Investigators without Investments: Killing Software Craftsmanship

Recently with an inexperienced developer, I had an overwhelming sense of dismay over this developer’s wasted potential and lack of awareness and ownership in coding. This developer fits into a genre that I will describe as the “Investigators without Investing”. Often they may even take ownership of a task and “hack” away at it for hours on end, only to end up empty handed, or with a pot of boiled-over spaghetti code. I’ve wondered to myself, “how could this happen?” These “investigators without investing” seem willing and committed to development. Yet, beneath it all, these expert beginners are merely investigating established code and theories, without ever investing into their own talent and skill set. Learning concepts, theories, and established code will only take you so far – at some point to become, you must do.

When I was first learning to program I did a ton of hack and slash to get my pet projects working. These were, of course, learning projects. I had one goal: build X, make it work, and then go back and clean it up – or maybe not. Guess what? It didn’t matter because they were my learning projects to better my coding skills. When I went to work, I would work with leads and senior developers and consume as much of their knowledge as they were willing to share. I would team up with those I could learn from and ask a lot of questions. These thinking sessions were beneficial for both of us. When I would write code, I would do it with purpose. Completing the objective was not enough, I wanted to understand the Why and How code worked.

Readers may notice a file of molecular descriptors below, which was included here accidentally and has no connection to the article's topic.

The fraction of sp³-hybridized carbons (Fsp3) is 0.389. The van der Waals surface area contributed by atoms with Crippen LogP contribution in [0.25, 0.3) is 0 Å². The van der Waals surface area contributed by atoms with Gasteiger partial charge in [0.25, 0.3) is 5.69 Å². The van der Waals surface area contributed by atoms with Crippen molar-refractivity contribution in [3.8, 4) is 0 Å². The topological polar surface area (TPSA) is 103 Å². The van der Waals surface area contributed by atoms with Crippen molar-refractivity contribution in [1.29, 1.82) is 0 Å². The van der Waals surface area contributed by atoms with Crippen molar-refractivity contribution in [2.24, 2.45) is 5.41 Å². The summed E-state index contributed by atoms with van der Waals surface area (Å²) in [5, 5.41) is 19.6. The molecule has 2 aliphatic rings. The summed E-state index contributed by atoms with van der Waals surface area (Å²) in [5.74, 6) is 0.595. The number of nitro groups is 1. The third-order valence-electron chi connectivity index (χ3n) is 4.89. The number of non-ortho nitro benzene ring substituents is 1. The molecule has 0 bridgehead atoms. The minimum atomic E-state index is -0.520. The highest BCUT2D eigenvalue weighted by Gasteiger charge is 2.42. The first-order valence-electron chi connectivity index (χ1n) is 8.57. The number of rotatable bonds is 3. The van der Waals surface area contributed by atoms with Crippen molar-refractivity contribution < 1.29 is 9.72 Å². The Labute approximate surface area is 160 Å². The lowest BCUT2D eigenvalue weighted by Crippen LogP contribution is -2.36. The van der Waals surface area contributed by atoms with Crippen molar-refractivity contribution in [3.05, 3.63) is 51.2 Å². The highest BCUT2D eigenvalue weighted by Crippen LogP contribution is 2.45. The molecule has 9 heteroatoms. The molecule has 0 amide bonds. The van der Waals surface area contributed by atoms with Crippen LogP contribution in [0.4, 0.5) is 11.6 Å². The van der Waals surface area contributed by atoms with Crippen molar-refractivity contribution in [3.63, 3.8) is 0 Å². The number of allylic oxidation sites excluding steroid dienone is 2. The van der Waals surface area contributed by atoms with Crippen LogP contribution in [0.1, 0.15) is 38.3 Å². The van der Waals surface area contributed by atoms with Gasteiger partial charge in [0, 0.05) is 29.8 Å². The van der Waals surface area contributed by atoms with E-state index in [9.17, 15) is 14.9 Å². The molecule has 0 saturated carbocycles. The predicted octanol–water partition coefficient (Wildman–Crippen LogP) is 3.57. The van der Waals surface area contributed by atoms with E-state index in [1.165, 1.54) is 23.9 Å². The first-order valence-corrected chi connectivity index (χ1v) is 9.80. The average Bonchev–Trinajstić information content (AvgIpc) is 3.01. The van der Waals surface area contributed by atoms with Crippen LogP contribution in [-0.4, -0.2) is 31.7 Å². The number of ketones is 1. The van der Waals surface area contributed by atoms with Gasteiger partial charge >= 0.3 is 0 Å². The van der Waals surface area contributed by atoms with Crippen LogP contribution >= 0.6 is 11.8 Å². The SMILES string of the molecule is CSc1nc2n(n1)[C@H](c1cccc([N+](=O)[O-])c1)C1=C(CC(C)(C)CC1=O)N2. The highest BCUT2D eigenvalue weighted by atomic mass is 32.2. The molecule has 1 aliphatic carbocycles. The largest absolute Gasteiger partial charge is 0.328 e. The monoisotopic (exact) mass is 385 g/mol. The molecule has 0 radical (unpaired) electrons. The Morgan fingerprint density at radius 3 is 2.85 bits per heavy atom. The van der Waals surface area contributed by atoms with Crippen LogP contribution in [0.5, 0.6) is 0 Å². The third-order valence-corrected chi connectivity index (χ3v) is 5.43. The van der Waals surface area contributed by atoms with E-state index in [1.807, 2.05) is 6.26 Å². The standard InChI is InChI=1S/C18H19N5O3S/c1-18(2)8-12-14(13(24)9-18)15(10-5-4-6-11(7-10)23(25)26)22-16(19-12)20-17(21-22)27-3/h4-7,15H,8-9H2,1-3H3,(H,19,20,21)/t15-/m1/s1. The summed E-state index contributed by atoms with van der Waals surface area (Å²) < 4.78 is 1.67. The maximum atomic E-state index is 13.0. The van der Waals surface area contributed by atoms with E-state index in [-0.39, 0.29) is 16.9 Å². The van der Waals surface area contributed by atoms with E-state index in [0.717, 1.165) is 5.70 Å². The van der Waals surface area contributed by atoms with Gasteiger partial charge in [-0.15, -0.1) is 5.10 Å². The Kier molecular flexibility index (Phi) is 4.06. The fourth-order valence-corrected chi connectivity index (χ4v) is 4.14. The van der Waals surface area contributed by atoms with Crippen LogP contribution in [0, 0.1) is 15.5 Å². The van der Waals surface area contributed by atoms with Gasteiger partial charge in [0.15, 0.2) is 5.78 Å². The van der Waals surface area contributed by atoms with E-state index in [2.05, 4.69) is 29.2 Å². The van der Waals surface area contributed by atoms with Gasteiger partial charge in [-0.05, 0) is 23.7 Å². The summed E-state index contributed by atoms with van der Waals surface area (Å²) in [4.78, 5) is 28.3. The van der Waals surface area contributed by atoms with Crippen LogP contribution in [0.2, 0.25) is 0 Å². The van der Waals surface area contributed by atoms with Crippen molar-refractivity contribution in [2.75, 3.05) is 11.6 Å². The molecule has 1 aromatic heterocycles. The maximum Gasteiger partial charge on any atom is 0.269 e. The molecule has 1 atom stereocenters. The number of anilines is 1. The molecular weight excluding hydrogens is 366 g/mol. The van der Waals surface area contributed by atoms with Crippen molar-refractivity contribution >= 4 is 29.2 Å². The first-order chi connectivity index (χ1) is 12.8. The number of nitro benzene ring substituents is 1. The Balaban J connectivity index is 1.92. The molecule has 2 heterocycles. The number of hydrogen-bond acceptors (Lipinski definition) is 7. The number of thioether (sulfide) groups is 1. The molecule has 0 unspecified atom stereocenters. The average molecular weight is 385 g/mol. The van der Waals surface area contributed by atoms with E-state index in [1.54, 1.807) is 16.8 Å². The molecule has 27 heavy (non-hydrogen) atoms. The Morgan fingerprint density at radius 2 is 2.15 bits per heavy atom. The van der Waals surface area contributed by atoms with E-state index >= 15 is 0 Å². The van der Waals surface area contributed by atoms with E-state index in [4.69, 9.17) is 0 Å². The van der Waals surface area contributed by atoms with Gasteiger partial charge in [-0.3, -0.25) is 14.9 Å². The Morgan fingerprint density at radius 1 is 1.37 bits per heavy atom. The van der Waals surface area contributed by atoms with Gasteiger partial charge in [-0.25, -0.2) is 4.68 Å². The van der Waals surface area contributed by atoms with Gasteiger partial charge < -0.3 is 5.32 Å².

On one occasion I can remember a great friend and mentor of mine stopping my coding process, to give me this piece of advice,

“You must learn how this one component works completely, and be able to tell anyone exactly how it works. Once you’ve done that, we can move on to what’s next.”

From that encounter, my theme of personal growth has been that “Code must be learned one line at a time. Built on a foundation made steady by doing for yourself.” Experience doesn’t mean being able to understand what someone else does, or even writing X amount of lines of code. Experience is being “there and aware”, writing the code for yourself, growing, and becoming better as you do. You must investigate AND invest in programming to become better. In the end, you’ll never become until you do.

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